“I am also impressed with the amount of tracks Harvard has within Computer Science. You can vary from Artificial Intelligence to Economic Computing to Visualization. The amount of opportunities to study exactly what you want at Harvard is incredible. You can combine Computer Science with almost anything so tying it with other passions of yours can make it even more enjoyable.”

Harpanhalli: What high school courses were most helpful for your field of study? Who are some of the Dublin teachers you would like to thank, and why?

Sengupta: “Before I even began attending Dublin High School, I took a 3-week summer course called Robotics, Engineering, and Technology which was taught by Ms. Eugene Chou and former Dublin High student Josh Price. This class taught me how to combine Computer Science and Electrical Engineering through Arduino hardware which I applied throughout high school on various projects I worked on.

“The classes that were most valuable in preparing me for my studies in computer science where the ones I took in the Engineering Academy: Computer Science/Software Engineering (CSE), Principles of Engineering (POE), and Digital Electronics (DE). These classes helped gear me towards Computer Science while still leaving me with an open mind. I have to thank Ms. Chou for preparing me and encouraging me to pursue engineering. She always pushed me further in classes, competitions, and robotics which I will always be grateful for.

“I also would like to thank Mr. Sheldon Dance for helping me realize the importance of the humanities even within engineering. While I am still trying to figure out what I want to minor in at Harvard, I definitely know it will be some subfield of the humanities. I would also like to extend my gratitude towards Mrs. Halket who guided me all four years and showed me many opportunities to take advantage of while at Dublin High.”

Harpanhalli: How did the Dublin High Engineering and Design Academy and Gael Force Robotics prepare you for your studies at Harvard? What other experiences outside of school solidified your interest in computer science?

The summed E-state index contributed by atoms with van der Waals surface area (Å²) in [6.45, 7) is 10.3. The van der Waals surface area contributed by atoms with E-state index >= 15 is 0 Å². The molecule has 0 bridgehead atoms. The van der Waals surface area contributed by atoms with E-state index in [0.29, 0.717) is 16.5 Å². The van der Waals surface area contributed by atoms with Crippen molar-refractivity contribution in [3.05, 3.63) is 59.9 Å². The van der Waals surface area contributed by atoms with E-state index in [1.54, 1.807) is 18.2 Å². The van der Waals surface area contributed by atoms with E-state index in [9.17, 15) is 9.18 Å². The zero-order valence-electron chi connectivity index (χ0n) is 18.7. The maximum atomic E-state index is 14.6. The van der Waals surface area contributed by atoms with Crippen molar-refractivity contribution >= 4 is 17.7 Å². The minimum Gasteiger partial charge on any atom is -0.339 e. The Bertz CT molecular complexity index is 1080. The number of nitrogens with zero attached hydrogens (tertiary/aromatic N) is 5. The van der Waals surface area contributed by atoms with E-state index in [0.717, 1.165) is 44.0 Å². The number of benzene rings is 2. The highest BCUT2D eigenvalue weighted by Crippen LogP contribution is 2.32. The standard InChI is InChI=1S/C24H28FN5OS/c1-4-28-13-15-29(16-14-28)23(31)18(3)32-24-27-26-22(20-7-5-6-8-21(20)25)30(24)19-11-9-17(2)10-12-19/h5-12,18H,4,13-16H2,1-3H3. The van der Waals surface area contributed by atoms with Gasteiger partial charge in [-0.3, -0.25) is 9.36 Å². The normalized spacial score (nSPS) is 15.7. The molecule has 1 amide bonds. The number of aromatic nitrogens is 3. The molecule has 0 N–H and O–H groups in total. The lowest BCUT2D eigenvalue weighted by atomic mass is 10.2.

Sengupta: “First and foremost, the Engineering Academy and Robotics taught me technical skills and how to apply them to create interesting applications. A lot of these skills dealt with software and electrical hardware. The Academy also taught me how to work with a team and convey my ideas clearly to even those who do not have an engineering background. The Entrepreneurship competitions in the Engineering Academy helped me to apply these skills, especially effective communication and teamwork.

“Outside of school, I tried to start my own projects and keep up with advancements within the field of computer science, which has helped create fascinating applications. I also did a lot of volunteer work teaching kids/adults Computer Science through StreetCode Academy in East Palo Alto.”

Harpanhalli: Are there any activities you’re interested in or have already started pursuing outside the classroom at Harvard?

Sengupta: “Along with Computer Science, I am interested in sports. I follow a lot of soccer, basketball, and baseball, and have worked on Computer Science projects related to sports. Also, since joining Harvard, I have found myself becoming more interested in politics and have joined some clubs related to politics.”

Harpanhalli: What has been your coolest experience at Harvard so far?

Sengupta: “Although I have experienced so much at Harvard in my short time here, my coolest experience at Harvard so far is probably presenting South Park as my final for my Cartoons class in the Fall Semester. I explained how South Park effectively satirizes social and political issues. I’m amazed that I had the opportunity to present this as a final for one of my classes at Harvard.”

Harpanhalli: How have you adjusted to living on the East Coast? What do you miss most about the Bay Area?

Sengupta: “I am actually really surprised by how quickly I adjusted to living far away in Boston. It does snow here, but the cold is honestly not as bad as I thought it would be. Although I am far from Dublin, I don’t feel out of place at all since most people here are from somewhere far away too. I do miss my family and friends from high school, since most of them have stayed close to California. I miss consistent warm weather because cycling through jackets and multiple layers is annoying. I miss Bay Area music and having people understand my Bay Area slang. Also, can’t forget about In-N-Out, of course!”

At the Dublin High School 2017 Senior Awards Night, Armaan Sengupta received the Presidential Gold and Gael Scholar awards, and was named a California Scholarship Federation Life Member and a graduate of the Dublin High School Engineering & Design Academy. He was also the recipient of the 2017 Comcast Leaders & Achievers Scholarship.